In these complicated times, we may find our nervous systems reacting in extreme ways in response to fear. This is called a “trigger” response. I want to share some ways to meet and ease a fight or flight trigger response. I call it “Invisible Yoga for Trigger Release.”
When we meet a threat, perceived or actual, our body registers “danger” and leaps into action. This is a positive, lifesaving process- it is not pathology- but when we cannot release the energy, we can feel immense anxiety and panic and even feel out of control.
One way to work with this is to release the activated sympathetic nervous system energy as it arises. When it is discharged and released, it does not get stored to create more chronic activation, and we can more easily meet the challenges of our lives as our nervous systems learn to “glide” between action, connection, and rest.
Yoga honors the whole of you- understanding that all of the components of your nervous system have their place creates space for you to live as the responsive, embodied being you innately are.
When you perceive danger, intense stress, or threat, you may notice your breath get faster, your pulse starting to race, or sudden intense emotions of fear, anger, or anxiety. Acknowledge that your body is responding to a threat of danger. You may notice that “knowing better” doesn’t help. This is because it isn’t your thoughts that are the problem. You are having a physiological response to danger.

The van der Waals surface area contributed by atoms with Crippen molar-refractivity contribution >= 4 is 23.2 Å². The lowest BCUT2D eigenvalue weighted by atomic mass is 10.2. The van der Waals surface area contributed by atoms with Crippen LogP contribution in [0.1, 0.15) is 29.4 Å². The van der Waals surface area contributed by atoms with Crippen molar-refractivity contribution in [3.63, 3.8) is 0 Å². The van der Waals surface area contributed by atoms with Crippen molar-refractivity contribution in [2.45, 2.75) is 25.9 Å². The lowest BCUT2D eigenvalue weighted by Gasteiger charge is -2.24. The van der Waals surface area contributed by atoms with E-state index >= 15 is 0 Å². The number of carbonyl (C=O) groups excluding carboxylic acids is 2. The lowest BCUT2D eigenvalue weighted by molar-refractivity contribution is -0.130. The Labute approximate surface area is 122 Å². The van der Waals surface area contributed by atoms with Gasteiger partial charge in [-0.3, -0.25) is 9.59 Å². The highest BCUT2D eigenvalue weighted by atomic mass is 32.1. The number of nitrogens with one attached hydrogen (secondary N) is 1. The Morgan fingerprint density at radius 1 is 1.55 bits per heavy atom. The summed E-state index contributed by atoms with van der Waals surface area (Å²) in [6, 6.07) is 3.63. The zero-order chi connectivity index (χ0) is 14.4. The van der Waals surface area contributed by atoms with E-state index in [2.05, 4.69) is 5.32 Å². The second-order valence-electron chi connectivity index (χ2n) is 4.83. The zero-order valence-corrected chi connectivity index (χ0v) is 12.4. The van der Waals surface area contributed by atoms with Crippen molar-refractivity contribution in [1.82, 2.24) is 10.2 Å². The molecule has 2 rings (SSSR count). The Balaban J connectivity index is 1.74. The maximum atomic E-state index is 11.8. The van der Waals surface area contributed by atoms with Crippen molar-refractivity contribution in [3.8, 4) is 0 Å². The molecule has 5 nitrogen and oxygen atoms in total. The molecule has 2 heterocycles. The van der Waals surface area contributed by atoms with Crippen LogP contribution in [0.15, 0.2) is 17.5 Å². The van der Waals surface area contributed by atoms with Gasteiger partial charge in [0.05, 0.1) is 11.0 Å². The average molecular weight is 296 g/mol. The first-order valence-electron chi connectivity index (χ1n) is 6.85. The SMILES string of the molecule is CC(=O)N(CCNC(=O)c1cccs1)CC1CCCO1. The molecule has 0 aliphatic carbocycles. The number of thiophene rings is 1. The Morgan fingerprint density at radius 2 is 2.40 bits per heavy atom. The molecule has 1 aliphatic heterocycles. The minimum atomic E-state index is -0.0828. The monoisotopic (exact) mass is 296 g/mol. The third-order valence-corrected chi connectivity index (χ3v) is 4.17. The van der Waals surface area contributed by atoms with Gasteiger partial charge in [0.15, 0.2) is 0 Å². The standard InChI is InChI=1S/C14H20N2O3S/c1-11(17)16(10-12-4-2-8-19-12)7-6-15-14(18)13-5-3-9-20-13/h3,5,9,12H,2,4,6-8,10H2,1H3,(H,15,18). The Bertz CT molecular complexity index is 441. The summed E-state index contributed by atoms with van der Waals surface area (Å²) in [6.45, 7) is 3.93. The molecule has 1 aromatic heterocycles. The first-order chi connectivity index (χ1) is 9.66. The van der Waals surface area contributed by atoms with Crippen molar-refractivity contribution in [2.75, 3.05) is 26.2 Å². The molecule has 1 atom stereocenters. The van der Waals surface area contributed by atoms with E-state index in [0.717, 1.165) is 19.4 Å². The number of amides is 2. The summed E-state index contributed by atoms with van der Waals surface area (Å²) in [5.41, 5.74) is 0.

Instead of dismissing it, try honoring it. Notice the way your body is taking care of you. There are clear messages of action in your system.
Start to tense and release your muscles. Pay special attention to your arms, core, legs, and glutes. They want to activate to save you. Honor this message. Tense them, and then let go. You can do this invisibly, without any one knowing.
Once you start to notice yourself being able to let go after the tensing, which may take some time, see if you can go all the way to rest for just a nanosecond after the tensing. Then try shaking or wiggling whatever parts of you that you like- hands, etc.
If you are still at high speed, tense and release again, and then shake or wiggle.
When you are ready, start to move any body parts in synch with your breath rhythm- fingers, toes, neck, anything. Match your breath rhythm with your body.
Next, look around you and notice what you see in your physical environment. Take in shapes, colors, details, sounds.
If you like, make soft fists with your thumbs inside. This is Adhi mudra, a gesture to help you ground yourself.
If it feels safe, notice your breath.
If you are still experiencing fear, move with your breath. Don’t force yourself to be still when your body is sending “move” messages.
If you are starting to calm, you might notice the length of your inhale and the length of your exhale. Just notice it. Your body has its reasons for breathing a certain way. Never use force with your breath.
If it feels right to you- and only if you are feeling the panic start to release, you could gradually start to lengthen the aspect of breath (the inhale or exhale) that is shorter. Do this slowly, no more than one count every few breaths.
You can gradually work towards evenness, but there is no need to get there. Let it be a process.
After a few minutes, wiggle or shake, move with your breath rhythm, and look around.
--offered by Deborah King, Vashon yoga instructor
Photo by Barb Gustafson